73. A similar view was taken by S. N. Dwivedi, J.. and H. C. P, Tripathi, J., in Special Appeal No. 240 of 1968, Ram Pyare v. Badri. This appeal was filed against the judgment in Badri v. Ram Pyare, 1968 R. D. 507, In support of the appeal reliance was placed on the decision in the case of Radhey Shyam 1969 All LJ 1095 (supra). For the respondents it was urged that in view of Sections 4 and 6 of the U. P. Zamindari Abolition and Land Reforms Act all land vested in the State and as such it could not be said that the respondent's possession over the disputed plot was with the permission of the mortgagors. This submission, however, was repelled and the spe-cial appeal was allowed on 13th November, 1970. It was held that reading Sections 4, 6 and 18 together, 'it becomes evident that it was a contemporaneous arrangement whereby the ownership in the estate vested in the State, but the culti-vatory rights over the specific plots of land, namely, sir and khudkasht were settled with their original holder. That being so, the only difference which the aforesaid sections of the U. P. ZamindariAbolition and Land Reforms Act will bring in respect of this case is that the status of the mortgagor was raised from that of a sir-holder to the bhumiohar. That, in our opinion, will not affect the original position that the respondents entered into possession with the consent of the mortgagors on the basis of the usufructuary mortgage executed by them in respect of those plots. In this view of the matter we are of opinion that the view taken by the Division Bench in the case of Radhey Shyarri is correct and fully covers this case.'

74. Learned Counsel for the mortgagee, however, urged that on sir and khudkasht land being mortgaged expro-prietary tenancy rights accrued automatically in favour of the mortgagor and if he did not take steps within limitation to recover possession in his capacity as an ex-proprietary tenant over the land from the mortgagee, his rights would extinguish and as such on the date of vesting the possession of the mortgagee would be in his own rights and not with the consent of the mortgagor. A plain reading of Section 14 of the Act would indicate that this section creates a legal fiction namely that if its requirements are made out, the mortgaged land 'shall, for purposes of Section 18, be deemed to be the sir or khudkasht of the mortgagor or his legal representative.' As a result of this legal fiction the mortgagor will notwithstanding the fact that the land was in possession of the mortgagee of an estate or share therein on the date of vesting, become bhumi-dhar of the said land.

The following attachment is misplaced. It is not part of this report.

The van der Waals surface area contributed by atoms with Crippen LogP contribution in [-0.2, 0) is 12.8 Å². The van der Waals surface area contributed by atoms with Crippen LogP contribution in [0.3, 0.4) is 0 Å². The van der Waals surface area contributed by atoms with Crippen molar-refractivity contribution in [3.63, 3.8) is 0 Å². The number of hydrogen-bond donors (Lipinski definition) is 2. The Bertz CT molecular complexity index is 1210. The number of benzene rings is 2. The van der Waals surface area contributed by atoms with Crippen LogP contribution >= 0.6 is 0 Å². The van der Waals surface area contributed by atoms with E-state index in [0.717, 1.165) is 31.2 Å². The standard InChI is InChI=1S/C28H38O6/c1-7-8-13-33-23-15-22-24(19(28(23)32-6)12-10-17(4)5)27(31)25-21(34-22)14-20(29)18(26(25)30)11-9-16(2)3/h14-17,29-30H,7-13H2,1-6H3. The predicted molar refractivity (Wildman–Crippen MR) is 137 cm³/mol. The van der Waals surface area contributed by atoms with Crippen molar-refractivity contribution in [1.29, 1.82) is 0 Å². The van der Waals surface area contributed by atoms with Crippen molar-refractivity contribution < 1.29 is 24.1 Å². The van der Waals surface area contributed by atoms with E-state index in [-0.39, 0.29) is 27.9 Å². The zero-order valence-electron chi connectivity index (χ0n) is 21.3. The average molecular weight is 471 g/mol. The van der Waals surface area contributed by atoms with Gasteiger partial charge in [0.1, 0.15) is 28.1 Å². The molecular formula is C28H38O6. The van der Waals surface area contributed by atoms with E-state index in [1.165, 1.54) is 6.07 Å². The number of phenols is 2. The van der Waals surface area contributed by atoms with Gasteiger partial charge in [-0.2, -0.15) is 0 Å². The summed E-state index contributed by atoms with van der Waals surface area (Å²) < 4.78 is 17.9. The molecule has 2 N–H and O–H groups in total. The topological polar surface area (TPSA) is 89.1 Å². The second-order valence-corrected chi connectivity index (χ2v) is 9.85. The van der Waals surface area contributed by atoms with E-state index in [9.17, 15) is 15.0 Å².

75. In East End Dwellings Co. Ltd. v. Finsbury Borough Council, 1952 AC 109 at p. 132 Lord Asquith held:

'If you are bidden to treat an imaginary state of affairs as real, you must surely, unless prohibited from doing so, also imagine as real the consequences and incidents which, if the putative state of affairs had in fact existed, must inevitably have followed from or accompanied it. One of these in this case is emancipation from the 1939 level of rents. The statute says that you must imagine a certain state of affairs; it does not say that having done so, you must cause or permit your imagination to boggle when it comes to the inevitable corollaries of that state of affairs.'

76. In Commr. of Income-tax v. S. Teja Singh : [1959]35ITR408(SC) it was held that it is a rule of interpretation Well settled that in construing the scope of a legal fiction it would be proper and even necessary to assume all those facts on which alone the fiction can operate. If the legal fiction contained in Section 14 is pursued to its logical conclusion, any conception of the mortgagee being in possession on the date of vesting not as mortgagee of such land but in his own rights so as to defeat the claim of the mortgagor to become bhumidhar is ruled out.

77. It is true that in virtue of Sections 4. 6 and 14 of the Act and the decision of the Supreme Court in Rana Sheo Ambar Singh v. Allahabad Bank : [1962]2SCR441 , the mortgage money cannot be recovered by sale of the land in which fresh rights of a bhumidhar are created in favour of the mortgagor and can be recovered only from the compensation and rehabilitation grant and not otherwise. But in my opinion in view of the foregoing discussion, this circumstance is not of much consequence so far as the determination of the question as to whether the consent stood automatically revoked or not is concerned. As would be clear from the observations made in Rana Sheo Ambar Singh's case to the effect. 'Thus the mortgage consisted of the proprietary interest only of the mortgagor in the sixty seven villages, and as it was a simple mortgage, possession of no part of the property was given to the mortgagee', the mortgage in that case was not a usufructuary mortgage and the question as tp what would be the nature of possession of the mortgagee after the date of vesting had not come up for consideration in that case.

78. The cases under Section 127 of the Oudh Rent Act 1886, Section 34 of the North-Western Provinces Tenancy Act. 1901 and corresponding sections under the subsequent tenancy Acts laying down that the landlord has to either expressly or impliedly exercise his option to treat a trespasser as a tenant and that knowledge of a trespasser's possession for any period, however long, cannot be held to imply consent, in my opinion are of not much assistance in solving the problem with which we are faced namely whether the possession of a mortgagee which admittedly started with the consent of the mortgagor becomes automatically without his consent on the coming into force of Section 14 of the Act.